Press Association Sport understands that although a deal has not yet been signed by McLaren development driver Magnussen, the 21-year-old Dane will replace the under-performing Perez and partner Jenson Button for next season.
Although team principal Martin Whitmarsh has stated that "we haven't signed contracts with drivers", behind the scenes McLaren are known to have made their decision, with Magnussen given the nod.
Discussions over a contract are currently ongoing with Magnussen, who was recently crowned Formula Renault 3.5 Series champion - beating another McLaren rising star in Stoffel Vandoorne by 60 points - although are expected to be concluded swiftly.
It is understood McLaren have opted to promote Magnussen, rather than retain Perez, following extensive analysis of performances.
Although McLaren produced one of their worst cars for many years this season, one that is set to complete the campaign without a podium for the first time since 1980, Perez has only scored 35 points to Button's 60.
The 23-year-old has also been out-qualified nine times to eight by the Briton, a slender margin perhaps, albeit with Button renowned in Formula One for not being one of the quickest over a flying lap.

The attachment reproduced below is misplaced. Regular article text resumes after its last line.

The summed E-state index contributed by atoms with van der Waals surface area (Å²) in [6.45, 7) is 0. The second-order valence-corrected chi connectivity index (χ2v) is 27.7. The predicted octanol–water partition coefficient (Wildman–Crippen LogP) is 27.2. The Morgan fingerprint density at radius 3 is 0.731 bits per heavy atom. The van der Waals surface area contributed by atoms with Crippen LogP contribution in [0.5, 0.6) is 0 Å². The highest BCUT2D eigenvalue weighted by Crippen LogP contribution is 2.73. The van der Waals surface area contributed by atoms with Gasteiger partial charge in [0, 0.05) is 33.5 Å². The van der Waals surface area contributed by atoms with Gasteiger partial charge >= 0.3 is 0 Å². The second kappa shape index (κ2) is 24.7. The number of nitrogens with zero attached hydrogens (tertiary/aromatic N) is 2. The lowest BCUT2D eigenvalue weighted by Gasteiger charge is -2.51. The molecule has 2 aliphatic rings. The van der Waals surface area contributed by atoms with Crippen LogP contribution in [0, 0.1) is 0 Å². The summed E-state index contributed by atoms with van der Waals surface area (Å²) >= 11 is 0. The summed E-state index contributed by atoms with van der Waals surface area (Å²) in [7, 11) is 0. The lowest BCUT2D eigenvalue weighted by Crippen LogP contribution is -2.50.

McLaren had hoped Perez would prove a reliable replacement for Lewis Hamilton, quickly moving to sign him last year following the latter's departure to Mercedes.
Perez, however, has failed to show the promise suggested during his time with Sauber last season during which he notably scored three podiums, including runner-up in Malaysia and Italy.
Although Perez was fifth in India at the end of last month, matching McLaren's highest finish this year achieved by Button in China, the team have been underwhelmed by what they have seen.
In particular, time in the simulator of late has shown Magnussen to be quicker than Perez, and this has played a part in their thinking.
It means for the first time since Hamilton in 2007, McLaren are to promote an unproven driver into the big time.
There is some concern given the extensive regulation changes for next season, with the cars due to become even more complicated with the arrival of the 1.6-litre turbo charged V6 engines, replacing the current 2.4-litre V8s.
Speaking recently in Abu Dhabi, however, Magnussen maintained such a step up would not be an issue.
Magnussen, son of former F1 driver Jan, said: "Whenever I'm asked about Formula One, I always reply that, yes, I feel ready.
"I look at this way - I've done everything I could to prove myself in World Series."
Perez's future is unclear, although he has been linked with a drive with Force India for next season.